How can I reuse or recycle pickle vinegar?

jar of pickled beetrootWe’ve had an email from Nina:

What can I do with leftover pickled beetroot vinegar? We did the pickling ourselves in July and it seems a waste to throw the vinegar down the drain just two months later because we’ve eaten the beetroots – but we can’t use it for cleaning because it would dye everything pink!

Man, I love vinegar. Is there anything more delicious and versatile? But I agree the pink staining thing could be a bit of a problem here.

There are possible some cleaning things it could do where a pink stain or whatever wouldn’t be a problem – like removing rust from metals before painting – and studies have shown its worth as a herbicide.

Any other suggestions?

Related Categories

food, items

Search for other related items



16 Responses to “How can I reuse or recycle pickle vinegar?”


  1. Bellen says:

    Can’t it just be used instead of vinegar in any recipe?

  2. Nicole says:

    That was my thought too… maybe a raspberry beet vinegar dressing for salad?

  3. Bobbie says:

    Pink staining isn’t be a problem with this recipe, matter of fact is an asset.

    1 doz. eggs, boiled and peeled and enough boiling sweetened vinegar beet juice (with beets if desired) to cover. Let eggs sit a day or two before eating. Delish!

  4. jenny says:

    use it for more beetroot? salad dressings? cooking red cabbage in? loads of cooking opportunities!

  5. nina says:

    Thanks everyone!

    I wasn’t sure whether I could use it for food again because I thought it might have been contaminated with bacteria or something but I’ll give it a go now!

  6. jessie says:

    Use is as a dye for something?

    Textiles? Hair? :)

  7. Delusion says:

    Its true Vinegar is good for killing weeds – the best way to use it on dandelions is the cut the stalk close to the ground so you can see the centre of it then using a pipette drip it down into the stalk. kills the roots!

    Salt can be used in the same way, keep it in the centre of the rosette of leaves and try not to get any on the grass!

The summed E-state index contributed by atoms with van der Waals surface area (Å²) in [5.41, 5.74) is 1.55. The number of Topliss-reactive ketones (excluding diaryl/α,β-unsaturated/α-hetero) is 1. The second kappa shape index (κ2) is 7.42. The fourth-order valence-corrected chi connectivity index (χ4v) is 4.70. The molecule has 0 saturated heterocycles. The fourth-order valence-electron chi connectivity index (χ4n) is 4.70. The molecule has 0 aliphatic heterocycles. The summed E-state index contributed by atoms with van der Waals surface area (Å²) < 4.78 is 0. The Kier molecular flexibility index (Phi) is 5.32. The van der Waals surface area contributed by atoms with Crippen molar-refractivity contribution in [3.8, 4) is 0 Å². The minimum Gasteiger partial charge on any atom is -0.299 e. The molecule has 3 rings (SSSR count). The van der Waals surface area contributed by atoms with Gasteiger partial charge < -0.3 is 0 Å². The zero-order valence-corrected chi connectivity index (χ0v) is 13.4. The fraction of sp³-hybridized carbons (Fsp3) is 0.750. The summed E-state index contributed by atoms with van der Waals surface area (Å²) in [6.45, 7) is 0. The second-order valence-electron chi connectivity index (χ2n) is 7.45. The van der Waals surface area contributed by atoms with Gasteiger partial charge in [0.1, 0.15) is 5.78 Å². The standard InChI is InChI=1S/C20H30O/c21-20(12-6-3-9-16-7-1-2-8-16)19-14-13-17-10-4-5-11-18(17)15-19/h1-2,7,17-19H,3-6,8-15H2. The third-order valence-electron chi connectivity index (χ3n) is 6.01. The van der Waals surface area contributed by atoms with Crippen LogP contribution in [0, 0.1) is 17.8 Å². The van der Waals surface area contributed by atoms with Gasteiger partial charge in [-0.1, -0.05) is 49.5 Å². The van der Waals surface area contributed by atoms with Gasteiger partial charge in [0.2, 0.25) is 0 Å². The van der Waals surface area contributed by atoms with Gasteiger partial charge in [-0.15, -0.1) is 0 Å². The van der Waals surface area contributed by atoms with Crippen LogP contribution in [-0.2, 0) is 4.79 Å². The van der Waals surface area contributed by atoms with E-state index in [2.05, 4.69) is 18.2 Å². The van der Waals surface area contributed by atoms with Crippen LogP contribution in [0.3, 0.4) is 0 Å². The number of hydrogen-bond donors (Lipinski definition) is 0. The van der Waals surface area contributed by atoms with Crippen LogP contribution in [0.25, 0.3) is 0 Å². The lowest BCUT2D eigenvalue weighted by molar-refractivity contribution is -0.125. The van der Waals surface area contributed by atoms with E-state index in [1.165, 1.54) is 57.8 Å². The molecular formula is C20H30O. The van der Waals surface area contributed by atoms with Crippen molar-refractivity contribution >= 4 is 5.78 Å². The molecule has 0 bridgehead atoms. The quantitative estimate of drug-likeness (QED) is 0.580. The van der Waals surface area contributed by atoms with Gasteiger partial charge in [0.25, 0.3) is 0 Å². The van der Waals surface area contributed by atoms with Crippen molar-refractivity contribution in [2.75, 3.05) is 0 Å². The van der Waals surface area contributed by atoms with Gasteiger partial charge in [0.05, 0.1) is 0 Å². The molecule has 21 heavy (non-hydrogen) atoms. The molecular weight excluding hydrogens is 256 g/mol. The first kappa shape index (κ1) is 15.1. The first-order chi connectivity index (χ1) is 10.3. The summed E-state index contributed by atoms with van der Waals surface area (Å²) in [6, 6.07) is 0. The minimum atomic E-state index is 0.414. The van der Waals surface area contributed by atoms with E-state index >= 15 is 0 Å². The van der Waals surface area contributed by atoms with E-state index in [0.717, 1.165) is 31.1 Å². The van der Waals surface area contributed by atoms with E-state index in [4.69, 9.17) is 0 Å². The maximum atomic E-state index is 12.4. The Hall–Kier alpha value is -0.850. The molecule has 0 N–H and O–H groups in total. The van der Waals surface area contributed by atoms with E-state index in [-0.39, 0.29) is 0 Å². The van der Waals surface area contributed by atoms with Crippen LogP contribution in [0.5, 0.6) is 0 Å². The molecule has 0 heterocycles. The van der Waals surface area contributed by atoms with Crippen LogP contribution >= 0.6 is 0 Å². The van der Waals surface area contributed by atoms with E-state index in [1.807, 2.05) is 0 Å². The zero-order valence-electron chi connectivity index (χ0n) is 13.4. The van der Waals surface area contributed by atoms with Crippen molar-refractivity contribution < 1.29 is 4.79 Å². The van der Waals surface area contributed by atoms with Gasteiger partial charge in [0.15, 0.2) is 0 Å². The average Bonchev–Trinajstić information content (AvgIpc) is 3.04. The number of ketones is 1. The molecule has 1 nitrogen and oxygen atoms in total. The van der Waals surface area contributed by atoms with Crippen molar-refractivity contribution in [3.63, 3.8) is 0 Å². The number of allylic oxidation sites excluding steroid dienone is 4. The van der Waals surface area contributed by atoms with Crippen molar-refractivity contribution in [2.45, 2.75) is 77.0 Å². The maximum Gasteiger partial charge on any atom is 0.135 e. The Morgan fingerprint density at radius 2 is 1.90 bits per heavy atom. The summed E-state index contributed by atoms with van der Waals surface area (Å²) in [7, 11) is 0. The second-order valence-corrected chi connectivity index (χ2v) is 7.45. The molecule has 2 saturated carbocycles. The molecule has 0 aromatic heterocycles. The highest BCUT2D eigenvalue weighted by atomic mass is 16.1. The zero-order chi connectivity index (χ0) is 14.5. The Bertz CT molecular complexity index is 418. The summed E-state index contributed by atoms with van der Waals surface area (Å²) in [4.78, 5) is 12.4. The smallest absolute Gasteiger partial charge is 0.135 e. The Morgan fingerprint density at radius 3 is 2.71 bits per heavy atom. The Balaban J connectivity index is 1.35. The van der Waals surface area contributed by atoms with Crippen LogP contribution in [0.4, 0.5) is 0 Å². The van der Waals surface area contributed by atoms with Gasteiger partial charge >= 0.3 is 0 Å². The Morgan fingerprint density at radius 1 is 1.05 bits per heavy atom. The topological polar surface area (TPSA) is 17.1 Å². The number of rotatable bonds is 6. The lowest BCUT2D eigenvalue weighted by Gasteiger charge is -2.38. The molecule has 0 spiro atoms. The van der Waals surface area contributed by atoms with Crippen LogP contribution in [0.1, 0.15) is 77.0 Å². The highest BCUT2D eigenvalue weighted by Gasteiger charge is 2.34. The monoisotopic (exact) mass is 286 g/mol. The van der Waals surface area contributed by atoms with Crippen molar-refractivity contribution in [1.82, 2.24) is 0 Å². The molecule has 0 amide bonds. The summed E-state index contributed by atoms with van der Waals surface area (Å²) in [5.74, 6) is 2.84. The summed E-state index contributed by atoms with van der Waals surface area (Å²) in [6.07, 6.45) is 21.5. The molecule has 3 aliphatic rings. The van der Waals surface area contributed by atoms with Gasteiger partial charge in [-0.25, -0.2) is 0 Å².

Not the best tip if you have hundreds of them!

  8. faltio says:

    instead of fake tan! rub all over your body, and watch the punters gather round, just kidding. i recomend you try it on your chipps.

  9. Susie says:

    As long as it doesn’t smell off and isn’t growing stuff, your vinegar should be good to go for eating. Bacteria and other organisms don’t like to live in acidic environments, which is why pickling is such a good preservation method ^^.

  10. arent says:

    I use all pickle juice, oil from feta cheese, olives, onions, etc. as vinegar sauce for salads. I have an old glass limonade bootle in which I keep adding new juice and oil without worrying about the percentage of each. Taste great and new taste as it grows.

    • Wendy says:

      I am using my pickled onion vinegar to pickle my next batch on shallots. First time I tried it so wll post the results in 6 weeks time.
      By the way, the response from ‘arent’ is the one that deserves top marks from me.

  11. Stella says:

    If you’ve kept it to long you can’t reuse. It turns sourer. If not, try freezing the juice until you can cucumbers or a veggie that would use the juice.

  12. Anonymous says:

    Make purple pickles!!



Leave a Reply

Your name
Your email (it will not be published. If you want people to contact you, leave your email address in the message too.)
Your website (if you've got one)